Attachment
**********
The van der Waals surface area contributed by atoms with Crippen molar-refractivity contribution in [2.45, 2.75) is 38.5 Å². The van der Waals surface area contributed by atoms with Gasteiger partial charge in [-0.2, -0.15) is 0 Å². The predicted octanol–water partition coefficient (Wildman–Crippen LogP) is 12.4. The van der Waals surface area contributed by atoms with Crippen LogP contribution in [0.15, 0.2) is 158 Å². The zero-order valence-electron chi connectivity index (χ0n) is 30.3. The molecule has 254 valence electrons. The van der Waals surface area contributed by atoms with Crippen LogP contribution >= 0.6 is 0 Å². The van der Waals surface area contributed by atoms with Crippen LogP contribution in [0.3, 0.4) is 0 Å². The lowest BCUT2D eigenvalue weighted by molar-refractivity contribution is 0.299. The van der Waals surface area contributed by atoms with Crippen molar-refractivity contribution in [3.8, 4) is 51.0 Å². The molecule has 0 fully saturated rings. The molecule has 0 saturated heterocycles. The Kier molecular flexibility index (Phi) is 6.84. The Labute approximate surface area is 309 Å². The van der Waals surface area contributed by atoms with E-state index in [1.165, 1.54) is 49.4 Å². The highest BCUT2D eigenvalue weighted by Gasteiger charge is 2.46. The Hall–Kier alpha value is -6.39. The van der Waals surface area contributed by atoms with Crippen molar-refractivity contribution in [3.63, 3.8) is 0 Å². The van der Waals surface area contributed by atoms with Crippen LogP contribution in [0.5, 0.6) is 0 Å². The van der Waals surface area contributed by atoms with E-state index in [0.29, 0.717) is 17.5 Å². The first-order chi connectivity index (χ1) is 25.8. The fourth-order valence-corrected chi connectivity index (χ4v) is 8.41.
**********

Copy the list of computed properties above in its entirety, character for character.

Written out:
The van der Waals surface area contributed by atoms with Crippen molar-refractivity contribution in [2.45, 2.75) is 38.5 Å². The van der Waals surface area contributed by atoms with Gasteiger partial charge in [-0.2, -0.15) is 0 Å². The predicted octanol–water partition coefficient (Wildman–Crippen LogP) is 12.4. The van der Waals surface area contributed by atoms with Crippen LogP contribution in [0.15, 0.2) is 158 Å². The zero-order valence-electron chi connectivity index (χ0n) is 30.3. The molecule has 254 valence electrons. The van der Waals surface area contributed by atoms with Crippen LogP contribution >= 0.6 is 0 Å². The van der Waals surface area contributed by atoms with Crippen LogP contribution in [0.3, 0.4) is 0 Å². The lowest BCUT2D eigenvalue weighted by molar-refractivity contribution is 0.299. The van der Waals surface area contributed by atoms with Crippen molar-refractivity contribution in [3.8, 4) is 51.0 Å². The molecule has 0 fully saturated rings. The molecule has 0 saturated heterocycles. The Kier molecular flexibility index (Phi) is 6.84. The Labute approximate surface area is 309 Å². The van der Waals surface area contributed by atoms with E-state index in [1.165, 1.54) is 49.4 Å². The highest BCUT2D eigenvalue weighted by Gasteiger charge is 2.46. The Hall–Kier alpha value is -6.39. The van der Waals surface area contributed by atoms with Crippen molar-refractivity contribution in [3.63, 3.8) is 0 Å². The van der Waals surface area contributed by atoms with Crippen LogP contribution in [0.5, 0.6) is 0 Å². The van der Waals surface area contributed by atoms with E-state index in [0.29, 0.717) is 17.5 Å². The first-order chi connectivity index (χ1) is 25.8. The fourth-order valence-corrected chi connectivity index (χ4v) is 8.41.